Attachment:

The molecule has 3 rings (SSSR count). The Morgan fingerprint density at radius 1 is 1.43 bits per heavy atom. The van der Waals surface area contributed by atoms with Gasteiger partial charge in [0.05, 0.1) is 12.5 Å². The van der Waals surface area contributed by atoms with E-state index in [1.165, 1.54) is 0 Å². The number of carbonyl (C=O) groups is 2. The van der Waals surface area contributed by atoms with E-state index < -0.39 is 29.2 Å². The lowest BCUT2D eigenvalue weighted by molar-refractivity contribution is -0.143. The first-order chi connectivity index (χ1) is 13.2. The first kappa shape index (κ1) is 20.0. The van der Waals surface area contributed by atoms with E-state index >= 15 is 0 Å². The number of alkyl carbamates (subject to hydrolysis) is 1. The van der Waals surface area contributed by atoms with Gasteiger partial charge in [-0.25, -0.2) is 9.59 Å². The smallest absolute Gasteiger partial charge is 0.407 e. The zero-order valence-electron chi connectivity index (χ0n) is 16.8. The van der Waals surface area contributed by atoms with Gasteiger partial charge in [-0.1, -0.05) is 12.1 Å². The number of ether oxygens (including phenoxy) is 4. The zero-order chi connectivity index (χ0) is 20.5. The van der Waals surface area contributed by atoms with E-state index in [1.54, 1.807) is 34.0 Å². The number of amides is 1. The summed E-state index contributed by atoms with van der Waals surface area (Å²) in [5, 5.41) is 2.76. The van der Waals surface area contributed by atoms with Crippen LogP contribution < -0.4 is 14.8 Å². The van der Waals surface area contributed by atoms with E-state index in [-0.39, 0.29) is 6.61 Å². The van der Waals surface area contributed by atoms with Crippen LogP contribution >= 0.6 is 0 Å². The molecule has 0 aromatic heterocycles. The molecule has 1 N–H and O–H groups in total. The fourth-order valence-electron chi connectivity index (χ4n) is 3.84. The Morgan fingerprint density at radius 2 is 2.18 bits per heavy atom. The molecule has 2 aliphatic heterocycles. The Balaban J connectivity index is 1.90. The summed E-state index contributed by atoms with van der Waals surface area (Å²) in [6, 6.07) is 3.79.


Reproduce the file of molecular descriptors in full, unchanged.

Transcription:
The molecule has 3 rings (SSSR count). The Morgan fingerprint density at radius 1 is 1.43 bits per heavy atom. The van der Waals surface area contributed by atoms with Gasteiger partial charge in [0.05, 0.1) is 12.5 Å². The van der Waals surface area contributed by atoms with E-state index in [1.165, 1.54) is 0 Å². The number of carbonyl (C=O) groups is 2. The van der Waals surface area contributed by atoms with E-state index < -0.39 is 29.2 Å². The lowest BCUT2D eigenvalue weighted by molar-refractivity contribution is -0.143. The first-order chi connectivity index (χ1) is 13.2. The first kappa shape index (κ1) is 20.0. The van der Waals surface area contributed by atoms with E-state index >= 15 is 0 Å². The number of alkyl carbamates (subject to hydrolysis) is 1. The van der Waals surface area contributed by atoms with Gasteiger partial charge in [-0.25, -0.2) is 9.59 Å². The smallest absolute Gasteiger partial charge is 0.407 e. The zero-order valence-electron chi connectivity index (χ0n) is 16.8. The van der Waals surface area contributed by atoms with Gasteiger partial charge in [-0.1, -0.05) is 12.1 Å². The number of ether oxygens (including phenoxy) is 4. The zero-order chi connectivity index (χ0) is 20.5. The van der Waals surface area contributed by atoms with E-state index in [1.54, 1.807) is 34.0 Å². The number of amides is 1. The summed E-state index contributed by atoms with van der Waals surface area (Å²) in [5, 5.41) is 2.76. The van der Waals surface area contributed by atoms with Crippen LogP contribution < -0.4 is 14.8 Å². The van der Waals surface area contributed by atoms with E-state index in [-0.39, 0.29) is 6.61 Å². The van der Waals surface area contributed by atoms with Crippen LogP contribution >= 0.6 is 0 Å². The molecule has 0 aromatic heterocycles. The molecule has 1 N–H and O–H groups in total. The fourth-order valence-electron chi connectivity index (χ4n) is 3.84. The Morgan fingerprint density at radius 2 is 2.18 bits per heavy atom. The molecule has 2 aliphatic heterocycles. The Balaban J connectivity index is 1.90. The summed E-state index contributed by atoms with van der Waals surface area (Å²) in [6, 6.07) is 3.79.